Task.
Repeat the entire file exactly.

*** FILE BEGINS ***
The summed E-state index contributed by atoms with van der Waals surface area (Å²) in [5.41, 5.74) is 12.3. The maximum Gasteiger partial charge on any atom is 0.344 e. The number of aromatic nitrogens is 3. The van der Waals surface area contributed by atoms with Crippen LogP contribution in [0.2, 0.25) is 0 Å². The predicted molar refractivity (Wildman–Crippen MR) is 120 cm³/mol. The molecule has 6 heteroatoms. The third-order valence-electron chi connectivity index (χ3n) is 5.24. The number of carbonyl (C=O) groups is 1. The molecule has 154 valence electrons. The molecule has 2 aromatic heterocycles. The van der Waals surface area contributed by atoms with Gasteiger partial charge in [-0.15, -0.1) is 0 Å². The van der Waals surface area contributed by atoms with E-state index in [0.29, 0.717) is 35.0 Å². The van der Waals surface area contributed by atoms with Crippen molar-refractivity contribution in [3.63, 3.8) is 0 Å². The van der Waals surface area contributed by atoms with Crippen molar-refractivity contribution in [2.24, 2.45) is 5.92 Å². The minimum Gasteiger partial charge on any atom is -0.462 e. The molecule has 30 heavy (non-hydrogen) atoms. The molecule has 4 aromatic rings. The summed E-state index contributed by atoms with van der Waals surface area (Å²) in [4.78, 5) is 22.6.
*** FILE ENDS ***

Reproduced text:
The summed E-state index contributed by atoms with van der Waals surface area (Å²) in [5.41, 5.74) is 12.3. The maximum Gasteiger partial charge on any atom is 0.344 e. The number of aromatic nitrogens is 3. The van der Waals surface area contributed by atoms with Crippen LogP contribution in [0.2, 0.25) is 0 Å². The predicted molar refractivity (Wildman–Crippen MR) is 120 cm³/mol. The molecule has 6 heteroatoms. The third-order valence-electron chi connectivity index (χ3n) is 5.24. The number of carbonyl (C=O) groups is 1. The molecule has 154 valence electrons. The molecule has 2 aromatic heterocycles. The van der Waals surface area contributed by atoms with Gasteiger partial charge in [-0.15, -0.1) is 0 Å². The van der Waals surface area contributed by atoms with E-state index in [0.29, 0.717) is 35.0 Å². The van der Waals surface area contributed by atoms with Crippen molar-refractivity contribution in [3.63, 3.8) is 0 Å². The van der Waals surface area contributed by atoms with Crippen molar-refractivity contribution in [2.24, 2.45) is 5.92 Å². The minimum Gasteiger partial charge on any atom is -0.462 e. The molecule has 30 heavy (non-hydrogen) atoms. The molecule has 4 aromatic rings. The summed E-state index contributed by atoms with van der Waals surface area (Å²) in [4.78, 5) is 22.6.